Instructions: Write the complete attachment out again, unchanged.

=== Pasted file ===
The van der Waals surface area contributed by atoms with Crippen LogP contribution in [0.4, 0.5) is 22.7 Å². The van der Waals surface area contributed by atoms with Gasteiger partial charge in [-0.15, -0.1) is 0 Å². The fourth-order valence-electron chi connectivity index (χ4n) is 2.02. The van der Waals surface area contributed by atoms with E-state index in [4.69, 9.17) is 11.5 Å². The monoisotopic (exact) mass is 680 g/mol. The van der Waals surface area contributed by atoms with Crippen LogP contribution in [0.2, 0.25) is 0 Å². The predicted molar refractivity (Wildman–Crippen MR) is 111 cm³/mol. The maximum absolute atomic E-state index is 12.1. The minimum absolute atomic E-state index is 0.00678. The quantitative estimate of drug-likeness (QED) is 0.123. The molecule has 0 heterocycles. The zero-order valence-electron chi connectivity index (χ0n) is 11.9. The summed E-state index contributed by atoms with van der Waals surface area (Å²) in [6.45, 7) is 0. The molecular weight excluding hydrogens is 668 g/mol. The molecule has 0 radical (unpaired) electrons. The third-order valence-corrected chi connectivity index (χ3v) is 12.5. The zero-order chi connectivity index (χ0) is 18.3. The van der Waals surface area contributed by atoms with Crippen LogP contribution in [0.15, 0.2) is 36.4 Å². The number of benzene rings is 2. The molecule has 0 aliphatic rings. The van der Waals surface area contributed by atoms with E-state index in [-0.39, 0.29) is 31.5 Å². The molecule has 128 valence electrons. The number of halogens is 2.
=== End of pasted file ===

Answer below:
The van der Waals surface area contributed by atoms with Crippen LogP contribution in [0.4, 0.5) is 22.7 Å². The van der Waals surface area contributed by atoms with Gasteiger partial charge in [-0.15, -0.1) is 0 Å². The fourth-order valence-electron chi connectivity index (χ4n) is 2.02. The van der Waals surface area contributed by atoms with E-state index in [4.69, 9.17) is 11.5 Å². The monoisotopic (exact) mass is 680 g/mol. The van der Waals surface area contributed by atoms with Crippen LogP contribution in [0.2, 0.25) is 0 Å². The predicted molar refractivity (Wildman–Crippen MR) is 111 cm³/mol. The maximum absolute atomic E-state index is 12.1. The minimum absolute atomic E-state index is 0.00678. The quantitative estimate of drug-likeness (QED) is 0.123. The molecule has 0 heterocycles. The zero-order valence-electron chi connectivity index (χ0n) is 11.9. The summed E-state index contributed by atoms with van der Waals surface area (Å²) in [6.45, 7) is 0. The molecular weight excluding hydrogens is 668 g/mol. The molecule has 0 radical (unpaired) electrons. The third-order valence-corrected chi connectivity index (χ3v) is 12.5. The zero-order chi connectivity index (χ0) is 18.3. The van der Waals surface area contributed by atoms with Crippen LogP contribution in [0.15, 0.2) is 36.4 Å². The number of benzene rings is 2. The molecule has 0 aliphatic rings. The van der Waals surface area contributed by atoms with E-state index in [-0.39, 0.29) is 31.5 Å². The molecule has 128 valence electrons. The number of halogens is 2.